Cover picture from May edition 2011 from the Kunda Dixit exhibition 'Frames of War'.
The Pacific Journalism Review, founded at the University of Papua New Guinea in 1994, is a peer-reviewed journal covering media issues and communication in the South Pacific, Asia-Pacific, Australia and New Zealand. It is now published by the Pacific Media Centre, AUT University, and has links with the Australian Centre for Independent Journalism and the University of the South Pacific.
Call for papers for the next edition: www.pjreview.info/submissions
While one objective is research into Pacific journalism theory and practice, the journal is also expanding its interest into new areas of research and inquiry that reflect the broader impact of contemporary media practice and education.
A particular focus will be on the cultural politics of the media, including the following issues – new media and social movements, indigenous cultures in the age of globalisation, the politics of tourism and development, the role of the media and the formation of national identity and the cultural influence of New Zealand as a branch of the global economy within the Pacific region. It also has a special interest in environmental and development studies in the media and communication – and vernacular media in the region.
BOOK REVIEWS in the October 2013 edition of Pacific Journalism Review: The Media in Transitional Democracies By Katrin Voltmer Rethinking Journalism: Trust and Participation in a Transformed News Landscape Edited by Chris Peters and Marcel Broersma International Journalism and Democracy: Civic Engagement Models from Around the World Edited by Angela Romano Reviewed by David Robie 228 Fighting to Choose: The Abortion Rights Struggle in New Zealand By Alison McCulloch Reviewed by Sue Kedgley 234 The Journalist’s Guide to Media Law By Mark Pearson and Mark Polden Blogging and Tweeting Without Getting Sued: A Global Guide to the Law for Anyone Writing Online By Mark Pearson Reviewed by Stephen Harrington 237 So You Want to be a Journalist? Unplugged By Bruce Grundy, Martin Hirst, Janine Little, Mark Hayes, Greg Treadwell Reviewed by Catherine Strong 240 Citizen Witnessing Stuart Allan Reviewed by Verica Rupar 243 Australian Journalism Today Edited by Matthew Ricketson Reviewed by Philip Cass 246 NOTED: Interviewing: A Guide for Journalists and Writers • English for Journalists • Bateman New Zealand Writer’s Handbook: An Indispensable Guide to Getting Published Allan Lee and Allison Oosterman 250
After reading dozens of journalism textbooks to find one for our introductory students, I was relieved to find So You Want to be a Journalist? Unplugged. Unlike others in the education marketplace this year, it is straight-forward, practical, and more importantly, it focuses specifically on Australia and New Zealand. Students will be engaged with local examples, case studies, and newsroom practices.
Commentary: The concept of scandal is a central trope of today’s journalism, ranging from political coverage of the affairs of state down to the state of affairs in the celebrity press and media. Not only is there an apparently inexhaustible public appetite for rumours, speculations and provable dark deeds and saucy goings-on fed by scandals but also a considerable section of professional journalists and photojournalists earn their crust from it. In this introductory commentary some of the key concepts defining celebrity and scandal are introduced and some observations on the current state of public culture in New Zealand are examined.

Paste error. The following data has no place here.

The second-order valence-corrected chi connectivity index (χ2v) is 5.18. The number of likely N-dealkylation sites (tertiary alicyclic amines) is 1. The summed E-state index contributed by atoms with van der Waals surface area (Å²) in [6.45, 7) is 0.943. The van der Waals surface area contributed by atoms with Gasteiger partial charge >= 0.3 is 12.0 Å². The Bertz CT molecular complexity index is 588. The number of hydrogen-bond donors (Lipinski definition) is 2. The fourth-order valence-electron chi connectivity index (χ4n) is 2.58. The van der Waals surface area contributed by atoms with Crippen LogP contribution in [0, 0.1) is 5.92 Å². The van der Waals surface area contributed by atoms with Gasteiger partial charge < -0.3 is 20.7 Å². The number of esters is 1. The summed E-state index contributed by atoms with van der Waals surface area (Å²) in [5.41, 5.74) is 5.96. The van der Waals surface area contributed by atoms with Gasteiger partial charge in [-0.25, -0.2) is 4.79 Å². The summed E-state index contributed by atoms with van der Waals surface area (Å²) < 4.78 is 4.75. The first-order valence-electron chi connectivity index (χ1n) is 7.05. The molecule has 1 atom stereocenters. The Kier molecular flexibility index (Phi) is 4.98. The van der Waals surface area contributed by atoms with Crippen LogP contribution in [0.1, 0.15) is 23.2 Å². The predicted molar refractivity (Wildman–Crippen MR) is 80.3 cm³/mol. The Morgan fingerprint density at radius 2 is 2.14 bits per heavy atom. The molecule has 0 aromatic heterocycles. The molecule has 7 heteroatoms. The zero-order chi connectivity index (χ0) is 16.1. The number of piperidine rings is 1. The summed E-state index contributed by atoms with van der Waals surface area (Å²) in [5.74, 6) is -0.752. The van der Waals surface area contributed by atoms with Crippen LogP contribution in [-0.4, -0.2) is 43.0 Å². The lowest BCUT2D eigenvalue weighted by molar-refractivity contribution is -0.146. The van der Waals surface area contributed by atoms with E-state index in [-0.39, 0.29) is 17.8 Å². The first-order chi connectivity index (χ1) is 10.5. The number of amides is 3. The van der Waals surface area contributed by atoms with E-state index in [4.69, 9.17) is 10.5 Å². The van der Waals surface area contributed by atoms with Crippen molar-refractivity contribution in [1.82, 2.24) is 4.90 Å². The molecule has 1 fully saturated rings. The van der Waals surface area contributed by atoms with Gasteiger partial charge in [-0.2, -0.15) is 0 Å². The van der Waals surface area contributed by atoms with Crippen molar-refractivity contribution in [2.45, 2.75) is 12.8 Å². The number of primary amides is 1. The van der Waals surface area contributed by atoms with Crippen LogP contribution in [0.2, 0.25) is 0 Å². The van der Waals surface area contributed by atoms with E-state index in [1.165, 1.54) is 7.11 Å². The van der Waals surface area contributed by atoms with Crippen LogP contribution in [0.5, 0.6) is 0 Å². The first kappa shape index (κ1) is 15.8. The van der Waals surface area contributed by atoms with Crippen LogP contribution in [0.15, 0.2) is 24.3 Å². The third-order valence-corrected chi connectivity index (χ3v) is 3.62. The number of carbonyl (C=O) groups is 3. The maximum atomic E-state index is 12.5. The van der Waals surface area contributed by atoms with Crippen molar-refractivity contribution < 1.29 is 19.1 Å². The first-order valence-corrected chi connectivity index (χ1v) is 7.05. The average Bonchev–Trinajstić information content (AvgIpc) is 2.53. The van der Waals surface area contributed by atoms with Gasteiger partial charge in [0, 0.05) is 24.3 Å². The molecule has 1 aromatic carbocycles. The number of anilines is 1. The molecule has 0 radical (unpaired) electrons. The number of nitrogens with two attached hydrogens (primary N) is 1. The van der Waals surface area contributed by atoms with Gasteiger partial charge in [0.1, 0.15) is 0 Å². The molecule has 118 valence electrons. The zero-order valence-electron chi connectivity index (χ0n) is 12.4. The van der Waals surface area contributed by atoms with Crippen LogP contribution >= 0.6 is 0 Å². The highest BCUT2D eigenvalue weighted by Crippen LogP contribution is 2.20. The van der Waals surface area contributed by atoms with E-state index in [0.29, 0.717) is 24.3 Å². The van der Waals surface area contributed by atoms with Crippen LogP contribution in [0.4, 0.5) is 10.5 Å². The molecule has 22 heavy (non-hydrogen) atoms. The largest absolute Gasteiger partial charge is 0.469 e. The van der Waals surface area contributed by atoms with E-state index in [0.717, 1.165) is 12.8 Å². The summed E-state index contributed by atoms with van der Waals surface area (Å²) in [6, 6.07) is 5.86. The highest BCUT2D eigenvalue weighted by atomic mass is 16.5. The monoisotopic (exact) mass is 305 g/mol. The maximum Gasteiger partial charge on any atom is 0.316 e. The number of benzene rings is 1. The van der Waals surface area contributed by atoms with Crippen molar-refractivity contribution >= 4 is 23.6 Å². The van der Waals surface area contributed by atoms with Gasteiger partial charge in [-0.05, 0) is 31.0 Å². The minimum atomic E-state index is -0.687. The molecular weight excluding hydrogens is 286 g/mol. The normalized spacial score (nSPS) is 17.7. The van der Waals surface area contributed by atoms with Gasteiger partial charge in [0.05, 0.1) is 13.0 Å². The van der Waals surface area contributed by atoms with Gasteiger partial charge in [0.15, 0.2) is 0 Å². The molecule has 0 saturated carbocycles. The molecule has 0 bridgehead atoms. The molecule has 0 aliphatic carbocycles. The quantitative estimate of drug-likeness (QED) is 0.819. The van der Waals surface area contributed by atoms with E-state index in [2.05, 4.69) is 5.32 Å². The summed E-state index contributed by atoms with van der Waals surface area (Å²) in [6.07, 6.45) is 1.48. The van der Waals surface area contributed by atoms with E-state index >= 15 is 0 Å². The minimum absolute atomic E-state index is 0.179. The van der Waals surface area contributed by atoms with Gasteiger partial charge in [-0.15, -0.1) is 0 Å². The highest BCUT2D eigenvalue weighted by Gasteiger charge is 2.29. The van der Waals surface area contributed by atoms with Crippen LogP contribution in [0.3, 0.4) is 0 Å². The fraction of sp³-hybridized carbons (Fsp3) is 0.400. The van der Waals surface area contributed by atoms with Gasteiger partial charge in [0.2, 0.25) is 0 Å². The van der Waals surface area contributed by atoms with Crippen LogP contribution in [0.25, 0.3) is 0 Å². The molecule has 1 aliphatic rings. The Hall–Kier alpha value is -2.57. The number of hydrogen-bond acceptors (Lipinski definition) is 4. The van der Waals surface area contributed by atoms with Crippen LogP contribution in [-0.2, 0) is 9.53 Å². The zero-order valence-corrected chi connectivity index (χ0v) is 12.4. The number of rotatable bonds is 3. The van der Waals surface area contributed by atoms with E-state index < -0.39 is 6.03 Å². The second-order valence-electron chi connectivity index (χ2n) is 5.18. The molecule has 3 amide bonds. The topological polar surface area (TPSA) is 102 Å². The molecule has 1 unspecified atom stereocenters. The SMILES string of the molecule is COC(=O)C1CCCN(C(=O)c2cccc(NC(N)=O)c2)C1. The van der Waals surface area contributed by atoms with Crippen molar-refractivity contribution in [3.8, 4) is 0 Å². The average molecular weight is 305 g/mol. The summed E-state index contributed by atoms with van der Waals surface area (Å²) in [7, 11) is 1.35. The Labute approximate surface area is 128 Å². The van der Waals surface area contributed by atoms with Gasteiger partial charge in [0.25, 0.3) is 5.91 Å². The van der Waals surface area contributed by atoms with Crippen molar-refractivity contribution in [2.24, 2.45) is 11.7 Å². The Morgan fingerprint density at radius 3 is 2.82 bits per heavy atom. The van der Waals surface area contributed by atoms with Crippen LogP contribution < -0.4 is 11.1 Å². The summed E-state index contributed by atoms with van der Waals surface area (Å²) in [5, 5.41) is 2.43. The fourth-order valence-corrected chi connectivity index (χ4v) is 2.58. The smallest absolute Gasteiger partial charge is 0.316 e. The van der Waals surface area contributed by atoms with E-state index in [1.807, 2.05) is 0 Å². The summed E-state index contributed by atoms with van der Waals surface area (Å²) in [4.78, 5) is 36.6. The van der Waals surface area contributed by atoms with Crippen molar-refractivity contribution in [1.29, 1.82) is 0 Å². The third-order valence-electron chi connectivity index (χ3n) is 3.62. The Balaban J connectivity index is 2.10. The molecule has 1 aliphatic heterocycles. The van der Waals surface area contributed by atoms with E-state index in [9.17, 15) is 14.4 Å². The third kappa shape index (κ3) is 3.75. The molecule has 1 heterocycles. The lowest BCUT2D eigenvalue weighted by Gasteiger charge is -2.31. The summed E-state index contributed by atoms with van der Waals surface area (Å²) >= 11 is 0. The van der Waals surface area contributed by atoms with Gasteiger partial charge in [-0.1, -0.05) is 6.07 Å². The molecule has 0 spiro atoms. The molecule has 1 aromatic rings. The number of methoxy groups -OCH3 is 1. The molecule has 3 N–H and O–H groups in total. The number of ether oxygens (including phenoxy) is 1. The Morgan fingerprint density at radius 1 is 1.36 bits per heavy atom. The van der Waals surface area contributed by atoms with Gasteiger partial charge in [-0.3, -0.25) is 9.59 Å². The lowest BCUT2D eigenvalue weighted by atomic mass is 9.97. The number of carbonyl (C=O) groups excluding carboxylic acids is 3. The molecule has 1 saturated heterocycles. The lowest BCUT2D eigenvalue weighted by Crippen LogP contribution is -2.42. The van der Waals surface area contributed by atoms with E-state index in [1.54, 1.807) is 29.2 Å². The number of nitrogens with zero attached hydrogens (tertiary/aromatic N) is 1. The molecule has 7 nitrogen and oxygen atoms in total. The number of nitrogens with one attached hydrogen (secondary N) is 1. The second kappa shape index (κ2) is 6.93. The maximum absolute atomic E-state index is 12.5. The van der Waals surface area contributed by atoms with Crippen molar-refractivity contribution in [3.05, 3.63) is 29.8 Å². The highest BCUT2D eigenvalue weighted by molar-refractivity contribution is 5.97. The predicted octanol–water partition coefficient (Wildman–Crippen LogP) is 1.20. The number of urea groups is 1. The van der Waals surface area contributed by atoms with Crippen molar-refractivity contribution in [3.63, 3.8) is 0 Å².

As a genre of mass media, the romance movie has the potential to influence and shape audience’s views on socio-cultural issues of the time (Rahman, 2013). Asian romance movies often depict behaviours that challenge thei moral code such as obeying authority, adherence to cultural norms and putting society before self. For dramatic effect, such movies would often showcase scandalous themes and socially objectionable behaviours which are eventually resolved, indicating a return to socially accepted codes of conduct. There is a clear appreciation of values considered ideal in romantic partnerships including honesty and fidelity. Interestingly, such movies appear to capture the Asian diaspora, challenging social norms and negotiating its values, behaviours and beliefs against foreign elements. This article explores the scandals and consequences portrayed in some of these Asian movies, evaluating the effect this might have on their actors and a receptive audience. Elements of scandal in the personal lives of some of the actors make a case for life and art imitating the other in a cycle of challenge, compromise and conformity.
This study focuses on new media use in democratic discourse, specifically in the Queensland state electoral division of Ashgrove in 2011. This site was chosen to make an enquiry into the place of mass media in public decision-making, asking the question: did online media provide an extension of democracy, and what would be journalism’s role in democratic discourse? The study utilises a survey of 280 constituents, a review of pertinent news coverage, and extensive interviews with a panel of informants. In the outcome, it found those most equipped to utilise online media showed a lack of will to get involved in deeper political, social engagements. It also sees younger demographics forming news habits, not usually in step with traditional political avenues, based on familiarity with online processes, while consciously marginalising the need for trustworthiness in this setting. These issues are considered together with one leading proposal as to where the future of new media might be heading. It assesses the notion of professional and amateur collaboration by employing the model articulated by Beckett, called ‘networked journalism’.
Private Bag 92006